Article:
Broadly, most SDR transactions relate to Fund-related operations versus uses of SDRs unrelated to GRA … operations (see … Annex Figure 3).

Regarding residual trading activity, SDRs are mostly sold by poor countries to rich countries.

A chart of all SDR holdings shows how big of a buyer the IMF exactly is.

Net SDR Holdings, Per SDR Holder (Countries, IMF, BIS, etc ) July 2022 (1)

The Fund’s operations in a nutshell: members have to pay a subscription to the IMF (based on their quota) mainly in their national currencies and reserve currencies. In line with its mandate the IMF then lends out these funds to nations with balance of payments problems. If the borrowers want to repay those loans they can do so in SDRs, to a certain extent, and hence the Fund’s GRA tends to amass.

Strangely, as the SDR has existed since 1969, no basic SDR trading data is published on a recurrent basis. An imperfect option is to collect position data from all participants in the SDR universe and track changes month by month. Or, for more figures, wait until special reports are published.

Based on the first option I estimate 36 billion SDRs have changed hands over the twelve month period since the end of July 2021. By comparison, trading volume in the global repo market is $3.5 trillion U.S. dollars (2.7 trillion SDRs) per day! A meager 36 billion exchanged in a year after 456 billion SDRs were issued reflects the disadvantages of this asset.

Although it’s possible actual trading volume was somewhat higher or lower, I would like to stress it’s much lower if we subtract trades related to IMF transactions.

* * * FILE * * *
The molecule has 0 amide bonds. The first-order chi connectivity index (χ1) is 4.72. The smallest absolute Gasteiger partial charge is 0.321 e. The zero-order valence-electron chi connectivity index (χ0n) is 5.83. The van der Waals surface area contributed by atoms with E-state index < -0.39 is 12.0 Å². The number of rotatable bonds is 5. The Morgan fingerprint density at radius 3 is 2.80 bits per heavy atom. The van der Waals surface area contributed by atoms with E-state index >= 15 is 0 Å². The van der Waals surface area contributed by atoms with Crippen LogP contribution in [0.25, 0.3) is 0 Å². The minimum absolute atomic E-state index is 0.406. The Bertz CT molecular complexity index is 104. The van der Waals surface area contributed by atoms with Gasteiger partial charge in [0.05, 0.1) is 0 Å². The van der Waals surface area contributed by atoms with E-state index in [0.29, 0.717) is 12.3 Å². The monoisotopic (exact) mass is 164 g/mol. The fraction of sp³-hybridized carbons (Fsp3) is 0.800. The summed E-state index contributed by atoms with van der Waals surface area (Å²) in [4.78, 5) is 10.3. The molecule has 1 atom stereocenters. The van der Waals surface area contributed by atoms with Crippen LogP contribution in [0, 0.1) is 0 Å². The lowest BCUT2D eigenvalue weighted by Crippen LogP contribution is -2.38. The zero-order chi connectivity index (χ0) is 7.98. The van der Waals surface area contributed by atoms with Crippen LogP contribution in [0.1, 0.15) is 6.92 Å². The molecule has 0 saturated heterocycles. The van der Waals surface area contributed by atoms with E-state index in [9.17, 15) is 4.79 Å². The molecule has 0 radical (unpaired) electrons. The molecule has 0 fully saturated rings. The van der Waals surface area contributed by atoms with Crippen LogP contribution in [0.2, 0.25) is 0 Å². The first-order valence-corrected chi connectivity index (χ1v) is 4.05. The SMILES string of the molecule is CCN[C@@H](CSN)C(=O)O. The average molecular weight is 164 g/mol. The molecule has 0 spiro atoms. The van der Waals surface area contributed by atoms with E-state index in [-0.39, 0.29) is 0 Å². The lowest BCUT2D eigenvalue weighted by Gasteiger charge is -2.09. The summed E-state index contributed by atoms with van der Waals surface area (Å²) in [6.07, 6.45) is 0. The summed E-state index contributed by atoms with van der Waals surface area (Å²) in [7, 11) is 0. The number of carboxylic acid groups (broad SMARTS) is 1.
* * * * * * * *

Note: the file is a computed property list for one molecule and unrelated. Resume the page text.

Here is an example of how monthly changes in SDR holdings (my measurement of trading volume) are often affected: in August 2021, Argentina was allocated 3 billion SDRs. Up until February 2022 Argentina managed to sell nearly all its SDRs (+3 billion in trading volume). From August 2021 till February 2022 the Fund was the biggest buyer of SDRs, having mopped up 30% of all (and thus Argentina’s) sales. In March 2022, the IMF approved a loan to Argentina worth $44 billion U.S. dollars. Argentina received part of this loan in 5 billion SDRs from the IMF’s GRA (+5 billion in trading volume). Since March Argentina has mostly been selling, and so the cycle of shuffling SDRs between Argentina and the GRA can repeat.

Argentina has been responsible for nearly 10 billion of my total estimate of 36 billion in SDR trading volume, though 75% of it was sent back and forth with the Fund.

In 2009, trading after the 183 billion SDR issuance was also lackluster. During the twelve months that followed the allocation in 2009, only 3.4 billion SDRs changed hands in non-IMF-related transactions. The sellers were mostly developing nations, of which more than 80% sold at least 75% of their new SDRs. After an initial “spike,” volumes came down, save a few larger trades in 2015. Just 5 trades accounting for 35 million SDRs were executed in 2020. See the table below.

Screen Shot 2022 08 17 at 11 17 53 (1)

Source: Proposal For a General Allocation of Special Drawing Rights 2021. From 2009 until 2020 there have been 145 trades (worth 8.8 billion SDRs) not related to IMF transactions.

Before the 2009 issuance the Fund projected annual volume in non-IMF-related transactions to be 20 billion SDRs, which turned out to be 83% lower at 3.4 billion. Disappointing indeed.